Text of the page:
Buddha Bowl

The Buddha Bowl

A bowl of quinoa topped with marinated tofu, peppers, mushrooms, and a spicy sauce.


The Buddha Bowl

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Honestly, I’d never even heard of a Buddha bowl until a week or two ago. I was kind of shocked that it won last week’s poll by so much! At first I thought it was a recipe, then after a few google searches, I realized it was more of a product – an actual bowl.

Oh well. All I know is that I read in a magazine (Body + Soul – Betsy subscribes) that you could make a Buddha bowl meal. The magazine presented it as more of a concept than a recipe though. If I had to, this is how I’d define it:

Buddha Bowl (n.) — Various flavorful veggies (and occasionally meats) packed into a bowl over grains or rice and normally accompanied with a sauce of some sort.

So that’s the idea and this is my take on it:

You can probably spot most of the ingredients, but instead of rice, which is on the bottom of the bowl, I used a turmeric-spiced quinoa. Quinoa is the new hip grain that all the cool kids are cooking and with reason. The stuff is pretty tasty!

The Buddha Bowl

Serves 4
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Buddha Bowl
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A bowl of quinoa topped with marinated tofu, peppers, mushrooms, and a spicy sauce.


2 cups quinoa, soaked
1 16 ounce block of extra-firm tofu
2 portabella mushrooms, sliced thick
1 red pepper, sliced
1 green pepper, sliced
2-3 inches turmeric root
Pinch of salt
3 Tablespoon canola oil


1/3 Cup soy sauce (I like Tamari.)
1-2 Tablespoons chili garlic sauce (optional)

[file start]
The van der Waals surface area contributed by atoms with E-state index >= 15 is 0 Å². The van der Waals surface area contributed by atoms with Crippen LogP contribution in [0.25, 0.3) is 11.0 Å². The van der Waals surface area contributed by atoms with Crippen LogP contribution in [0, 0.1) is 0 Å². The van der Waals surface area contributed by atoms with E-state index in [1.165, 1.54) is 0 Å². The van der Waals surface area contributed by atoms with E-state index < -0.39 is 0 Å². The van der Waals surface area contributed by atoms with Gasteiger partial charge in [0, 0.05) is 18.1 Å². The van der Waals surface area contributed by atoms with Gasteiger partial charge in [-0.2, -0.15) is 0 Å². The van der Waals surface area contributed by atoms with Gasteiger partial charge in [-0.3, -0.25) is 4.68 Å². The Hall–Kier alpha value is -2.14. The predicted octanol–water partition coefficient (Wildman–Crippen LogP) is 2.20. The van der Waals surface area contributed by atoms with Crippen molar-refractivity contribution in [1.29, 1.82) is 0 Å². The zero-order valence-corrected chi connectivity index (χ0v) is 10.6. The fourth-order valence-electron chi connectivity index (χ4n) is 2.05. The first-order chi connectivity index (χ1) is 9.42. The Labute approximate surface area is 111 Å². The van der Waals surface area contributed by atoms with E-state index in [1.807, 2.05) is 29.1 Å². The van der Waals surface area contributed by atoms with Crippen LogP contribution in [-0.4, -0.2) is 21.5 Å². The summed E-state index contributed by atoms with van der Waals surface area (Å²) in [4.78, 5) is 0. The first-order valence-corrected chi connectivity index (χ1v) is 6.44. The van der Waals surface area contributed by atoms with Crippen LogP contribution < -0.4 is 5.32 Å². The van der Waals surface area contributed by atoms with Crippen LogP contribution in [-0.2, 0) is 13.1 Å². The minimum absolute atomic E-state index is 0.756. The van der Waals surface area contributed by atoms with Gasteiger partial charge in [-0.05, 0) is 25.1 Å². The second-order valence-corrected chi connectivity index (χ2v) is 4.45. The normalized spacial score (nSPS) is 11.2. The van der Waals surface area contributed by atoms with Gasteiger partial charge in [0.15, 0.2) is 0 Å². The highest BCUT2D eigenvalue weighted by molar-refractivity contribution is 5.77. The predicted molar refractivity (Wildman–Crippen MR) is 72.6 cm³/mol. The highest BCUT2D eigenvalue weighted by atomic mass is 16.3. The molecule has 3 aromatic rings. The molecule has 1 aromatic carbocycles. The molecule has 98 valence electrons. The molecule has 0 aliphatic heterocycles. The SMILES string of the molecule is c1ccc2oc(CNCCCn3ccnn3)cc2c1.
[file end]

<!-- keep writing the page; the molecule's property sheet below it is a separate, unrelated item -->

1 Tablespoon sesame oil


1) Cook quinoa according to package. Add a pinch of turmeric to simmering quinoa.

2) Prep the tofu by pressing with a paper towel to remove moisture and slice into 1/2 inch slices then lay slices out on a paper towel for more moisture removal.

3) Place tofu in a dish and add sauce. Turn pieces to make sure they are evenly covered.

4) Wash and chop veggies into thick slices.

5) Add a few tablespoons of neutral oil to a hot pan. Let the tofu cook for about 4 minutes a side.

6) Remove the tofu and cook the veggies in the same pan with a tablespoon of fresh oil for a few minutes.

7) Plate a serving of quinoa or rice in a bowl and add your veggies and tofu around the sides and place the sauce directly in the middle to serve!

Prepping the ingredients

The first thing you need to prep for this yummy and healthy bowl is the tofu. Extra firm is best for this dish because you want a firm final product. Even with extra-firm, I like to press out some of the moisture to make sure it browns nicely.

So slice your tofu into 1/2 inch slices and lay them out on a paper towel.

Tofu cut
Preparing tofu is soy easy.

Then throw a few paper towels on top of the tofu and add a flat surface like a cutting board. Then put something heavy on top to slowly press out some of the moisture from the tofu.

Tofu Press
Putting the pressure on.

What’s that very heavy thing on top of my tofu? Well, that’s my quinoa soaking. Here’s a close up:

Quinoa soaking
An hour isn’t really necessary…

Some instructions call for soaking quinoa for 2-3 hours in cold water. I was in a rush so I only soaked mine for about 20 minutes and I didn’t notice any odd effects.

Marinating the tofu

I think it adds some great flavor to the tofu (which needs it) to marinate it for even a few minutes before cooking. Just put it in a dish after you’ve pressed it and add your sauce to it. Kind of flip all the pieces around a bit to make sure they are evenly covered. This is the same sauce that I serve with the meal. No need to make more… it’s just tofu!

Marinating tofu
Flavor town.

Also, wash and chop your veggies. You can slice them into pretty thick slices.

Other Veggies
Important subjects.